Out of This World

Animals & Gardens Green Scene

April 15, 2021

Lincoln Park Zoo received national accreditation from the American Public Gardens Association Plant Collections Network for its herbaceous perennial hibiscus collection, a vibrant and natural addition to a cherished urban oasis.

Over the past four years, herbaceous perennial hibiscus have taken root throughout Lincoln Park Zoo, becoming the most common genus of all the plants living on grounds. Individual cultivars— blossoming in shades of red, pink, yellow, and white with vibrant names like Mocha Moon, Stardust, and Mars Madness—now add a splash of color to seemingly every available space throughout this cherished urban oasis. But like all things at Lincoln Park Zoo, they represent much more than aesthetic appeal. “One of the biggest benefits is being able to show visitors how they can integrate these really beautiful and useful plants into their own landscapes,” says Abby Lorenz, manager of plant records and horticulture programs. “Since all our plants are labeled, you can see the exact combinations in our various spaces. Plus, they’re native to the Midwest, so you know they’ll thrive and support our local ecosystem, and their colors are out of this world.”

Pictured above: Stardust. Photo courtesy of Ellen Neely.

 

In recent years, the zoo has embraced a science-based focus on plant care and ecosystem planning that mirrors the passion and energy devoted to animal welfare. According to Director of Horticulture Katrina Chipman, this made herbaceous perennial hibiscus a perfect fit for the zoo. Four of these species are both cold tolerant and native to North America: Hibiscus moscheutos, H. laevis, H. grandiflorus, and H. coccineus. Yet as recently as 2016, only a handful existed on grounds. Fast forward to 2021 and the zoo’s gardens now include 75 cultivars of those four species, all ranging in flower and leaf color, size, shape, height, and overall form. They also support Chicago’s local wildlife, such as long-tongued bees, bumblebees, caterpillars, and hummingbirds. Along the way, Horticulture staff took hundreds of photographs, recorded phenology, and inventoried the collection on a weekly basis to note the life cycle of each cultivar at any given time. And last summer, thanks to their efforts, Lincoln Park Zoo received national accreditation from the American Public Gardens Association Plant Collections Network for its herbaceous perennial hibiscus.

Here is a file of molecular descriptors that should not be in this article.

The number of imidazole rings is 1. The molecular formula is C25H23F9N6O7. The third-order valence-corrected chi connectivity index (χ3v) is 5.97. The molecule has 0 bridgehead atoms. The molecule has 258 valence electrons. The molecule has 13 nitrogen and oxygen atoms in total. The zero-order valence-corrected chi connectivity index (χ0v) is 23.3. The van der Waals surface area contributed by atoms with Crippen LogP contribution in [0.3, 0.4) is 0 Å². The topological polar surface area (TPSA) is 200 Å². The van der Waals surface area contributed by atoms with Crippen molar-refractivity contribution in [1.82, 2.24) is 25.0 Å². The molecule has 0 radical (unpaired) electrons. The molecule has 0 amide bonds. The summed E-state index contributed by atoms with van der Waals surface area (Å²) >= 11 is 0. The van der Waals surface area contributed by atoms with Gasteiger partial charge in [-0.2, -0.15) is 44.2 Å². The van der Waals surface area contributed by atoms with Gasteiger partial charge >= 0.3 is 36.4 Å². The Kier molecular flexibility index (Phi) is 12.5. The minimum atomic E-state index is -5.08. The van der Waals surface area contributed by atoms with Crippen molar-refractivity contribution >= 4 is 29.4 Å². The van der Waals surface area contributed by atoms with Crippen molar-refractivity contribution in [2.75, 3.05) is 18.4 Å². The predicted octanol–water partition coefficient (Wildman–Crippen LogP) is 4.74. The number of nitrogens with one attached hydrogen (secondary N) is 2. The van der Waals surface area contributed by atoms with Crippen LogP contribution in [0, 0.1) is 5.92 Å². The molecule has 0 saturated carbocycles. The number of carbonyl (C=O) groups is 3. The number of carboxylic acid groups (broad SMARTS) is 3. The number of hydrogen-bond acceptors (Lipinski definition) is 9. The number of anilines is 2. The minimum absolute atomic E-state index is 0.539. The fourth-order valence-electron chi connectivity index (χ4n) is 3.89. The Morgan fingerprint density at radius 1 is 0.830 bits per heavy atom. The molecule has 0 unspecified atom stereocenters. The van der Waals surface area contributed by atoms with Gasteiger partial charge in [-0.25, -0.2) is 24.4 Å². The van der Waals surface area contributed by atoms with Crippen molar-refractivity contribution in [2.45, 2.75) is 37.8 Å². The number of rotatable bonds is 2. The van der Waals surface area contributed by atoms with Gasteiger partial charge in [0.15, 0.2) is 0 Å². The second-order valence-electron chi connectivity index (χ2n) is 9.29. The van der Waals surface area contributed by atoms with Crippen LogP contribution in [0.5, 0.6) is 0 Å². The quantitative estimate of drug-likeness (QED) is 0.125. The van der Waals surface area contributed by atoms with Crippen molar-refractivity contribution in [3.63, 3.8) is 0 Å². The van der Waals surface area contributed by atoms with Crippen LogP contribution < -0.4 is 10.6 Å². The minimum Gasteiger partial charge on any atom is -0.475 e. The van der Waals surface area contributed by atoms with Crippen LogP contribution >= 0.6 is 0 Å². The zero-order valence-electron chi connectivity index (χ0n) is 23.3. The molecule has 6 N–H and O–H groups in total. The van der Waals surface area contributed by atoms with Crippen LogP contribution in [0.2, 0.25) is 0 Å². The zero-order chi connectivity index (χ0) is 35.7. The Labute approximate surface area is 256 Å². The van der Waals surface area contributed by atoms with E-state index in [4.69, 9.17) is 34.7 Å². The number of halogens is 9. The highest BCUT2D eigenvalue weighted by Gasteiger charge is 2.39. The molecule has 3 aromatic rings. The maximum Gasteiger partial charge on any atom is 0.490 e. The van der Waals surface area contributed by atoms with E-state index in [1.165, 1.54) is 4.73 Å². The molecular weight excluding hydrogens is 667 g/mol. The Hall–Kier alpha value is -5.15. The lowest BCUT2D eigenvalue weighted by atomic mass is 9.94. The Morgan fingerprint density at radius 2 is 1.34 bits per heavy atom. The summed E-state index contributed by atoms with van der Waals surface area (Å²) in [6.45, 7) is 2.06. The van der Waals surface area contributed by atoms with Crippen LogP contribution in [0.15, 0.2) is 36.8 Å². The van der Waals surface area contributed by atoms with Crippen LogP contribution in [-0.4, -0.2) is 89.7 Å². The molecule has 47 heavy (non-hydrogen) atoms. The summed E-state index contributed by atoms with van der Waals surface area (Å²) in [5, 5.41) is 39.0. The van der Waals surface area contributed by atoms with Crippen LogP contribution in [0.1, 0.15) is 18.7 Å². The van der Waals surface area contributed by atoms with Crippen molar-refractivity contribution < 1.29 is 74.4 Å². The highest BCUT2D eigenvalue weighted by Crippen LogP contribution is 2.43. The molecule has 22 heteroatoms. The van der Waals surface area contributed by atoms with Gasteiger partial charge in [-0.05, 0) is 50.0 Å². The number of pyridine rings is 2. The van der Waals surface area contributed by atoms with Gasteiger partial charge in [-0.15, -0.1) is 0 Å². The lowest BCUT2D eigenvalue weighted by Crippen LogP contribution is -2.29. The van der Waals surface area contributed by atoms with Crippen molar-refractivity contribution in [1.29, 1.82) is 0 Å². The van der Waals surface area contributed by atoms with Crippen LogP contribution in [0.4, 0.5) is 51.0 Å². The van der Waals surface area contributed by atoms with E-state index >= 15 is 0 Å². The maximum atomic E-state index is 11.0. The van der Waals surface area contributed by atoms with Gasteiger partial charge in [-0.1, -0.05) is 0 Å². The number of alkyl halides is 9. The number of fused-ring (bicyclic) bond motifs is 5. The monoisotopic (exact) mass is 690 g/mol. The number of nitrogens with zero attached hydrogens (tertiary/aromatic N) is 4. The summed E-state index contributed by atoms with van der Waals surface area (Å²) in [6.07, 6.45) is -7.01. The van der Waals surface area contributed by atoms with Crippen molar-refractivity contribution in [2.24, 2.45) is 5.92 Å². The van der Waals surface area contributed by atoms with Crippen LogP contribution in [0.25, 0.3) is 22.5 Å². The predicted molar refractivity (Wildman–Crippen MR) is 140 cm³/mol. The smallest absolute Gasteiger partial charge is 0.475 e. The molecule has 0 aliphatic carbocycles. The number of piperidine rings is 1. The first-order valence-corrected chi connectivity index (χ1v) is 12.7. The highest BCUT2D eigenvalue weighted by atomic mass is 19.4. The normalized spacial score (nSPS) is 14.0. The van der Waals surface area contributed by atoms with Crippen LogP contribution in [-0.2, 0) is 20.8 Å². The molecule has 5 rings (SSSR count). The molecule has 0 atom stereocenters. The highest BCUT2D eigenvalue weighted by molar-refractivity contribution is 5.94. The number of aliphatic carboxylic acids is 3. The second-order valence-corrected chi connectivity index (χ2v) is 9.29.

Pictured above: Mocha Moon. Photo courtesy of Abby Lorenz.

The accreditation marks only the most recent acknowledgement of Horticulture’s growth—in 2019, the zoo earned Level II arboretum accreditation in recognition of the department’s ongoing effort to identify, label, and monitor the tree and woody plant species across the 49-acre park. “Our main goal as a department is to continue developing the gardens so people can come and enjoy nature, and so that wildlife can thrive in these natural spaces,” says Chipman. “Pursuing this accreditation was another way that we, as an organization, could inspire people to appreciate the world around them.”